Back in 2008, Crane, Keating and others teamed up to form SpeechNow.org, a group that wanted to raise and spend money to promote or oppose candidates based on their support for the First Amendment. Federal law prohibited them from doing so, so SpeechNow.org and its donors—represented by IJ and CCP—filed suit against the Federal Election Commission. The result was SpeechNow.org v. FEC, in which the D.C. Circuit Court of Appeals unanimously held that individuals and groups have a First Amendment right to pool unlimited amounts of money to spend on independent political speech. That ruling led directly to the creation of so-called “Super PACs.”
Now, writing in The Wall Street Journal, Crane and Keating are stepping up to defend the results of that decision and the power it gives to grassroots groups to educate voters:
[I]n Buckley [v. Valeo] the court ruled that individuals could spend unlimited amounts to support a federal candidate if those expenditures were not coordinated with the candidate's campaign. SpeechNow.org went further. It held that the First Amendment allows two, or four, or 400 or more individuals to pool their resources and exercise the same right to make independent expenditures that one individual could make under Buckley. Hence, Super PACs.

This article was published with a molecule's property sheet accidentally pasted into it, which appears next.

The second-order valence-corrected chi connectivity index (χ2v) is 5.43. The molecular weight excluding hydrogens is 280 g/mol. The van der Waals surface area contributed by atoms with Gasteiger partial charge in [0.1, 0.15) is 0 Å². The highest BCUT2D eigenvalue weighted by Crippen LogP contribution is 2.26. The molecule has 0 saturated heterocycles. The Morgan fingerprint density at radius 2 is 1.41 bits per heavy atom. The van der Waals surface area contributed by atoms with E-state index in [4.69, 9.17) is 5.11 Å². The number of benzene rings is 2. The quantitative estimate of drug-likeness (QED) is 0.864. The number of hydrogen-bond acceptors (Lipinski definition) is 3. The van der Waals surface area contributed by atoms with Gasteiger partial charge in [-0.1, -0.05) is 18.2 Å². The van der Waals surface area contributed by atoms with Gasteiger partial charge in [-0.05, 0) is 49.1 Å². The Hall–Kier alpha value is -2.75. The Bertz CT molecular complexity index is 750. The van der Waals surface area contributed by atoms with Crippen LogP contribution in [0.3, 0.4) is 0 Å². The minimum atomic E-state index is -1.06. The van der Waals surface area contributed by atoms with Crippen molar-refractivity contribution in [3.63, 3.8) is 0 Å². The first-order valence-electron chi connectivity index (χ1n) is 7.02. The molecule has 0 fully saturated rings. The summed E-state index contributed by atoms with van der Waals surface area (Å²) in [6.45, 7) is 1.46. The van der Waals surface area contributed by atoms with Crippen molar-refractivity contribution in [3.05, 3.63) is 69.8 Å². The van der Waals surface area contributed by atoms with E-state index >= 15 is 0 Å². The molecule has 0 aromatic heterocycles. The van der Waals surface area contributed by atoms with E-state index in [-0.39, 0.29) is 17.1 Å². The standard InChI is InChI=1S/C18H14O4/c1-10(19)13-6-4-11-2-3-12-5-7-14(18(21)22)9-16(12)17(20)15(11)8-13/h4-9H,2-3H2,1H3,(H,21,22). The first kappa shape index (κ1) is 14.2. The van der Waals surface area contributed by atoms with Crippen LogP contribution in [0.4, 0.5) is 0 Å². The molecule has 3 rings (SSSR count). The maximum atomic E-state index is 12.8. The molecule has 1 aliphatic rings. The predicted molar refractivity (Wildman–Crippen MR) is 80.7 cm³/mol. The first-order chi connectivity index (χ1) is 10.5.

Money is a proxy for information in campaigns. Yet Americans spend as much on potato chips as they do on all federal elections ($3.6 billion in 2010). Maybe that partly explains why most Americans cannot name their congressman, much less say where he or she stands on the issues.
That's why we believe Super PACs are a good thing. In the recent Republican South Carolina primary, Super PACs reportedly outspent the candidates' campaigns by two to one. That means more information was available on the candidates and more interest in the campaigns has been generated. It could be argued that Super PACS are the reason the GOP primary campaign this year is a horse race and not a coronation.
Subscribers to the Journal can read the whole thing here.
The Seattle Post-Intelligencer’s Joel Connelly has a column bemoaning how political campaigns in America are conducted and laying the blame for what he sees as the poor state of things at the feet of the U.S. Supreme Court and the Citizens United decision. Almost everything he says in the article is wrong—even if one were to put aside his unsourced statement that one Super PAC has received $50 billion in contributions. (This would be quite the accomplishment as the total amount of political spending in all elections in 2012 at the federal, state, and local level is expected to be $5 billion.) Moreover, I do not recall him filing any stories about how well politics functioned when McCain-Feingold was robustly throttling political speech in the days prior to Citizens United.
Coincidentally, Connelly’s piece came out the same day that Dan Abrams takes his fellow journalists to task for not understanding what Citizens United said and distorting its impact on elections. Abrams is no fan of the decision, but he does have an insight into the case that others do not: His father Floyd represented Mitch McConnell in the case. His insight leads him to take on those, like Connelly, that regurgitate what they hear others say about the case, regardless of whether it is accurate or not. His piece could have been written in response to Connelly’s column, but sadly, columns like Connelly’s have become the standard media analysis of the decision, not the exception.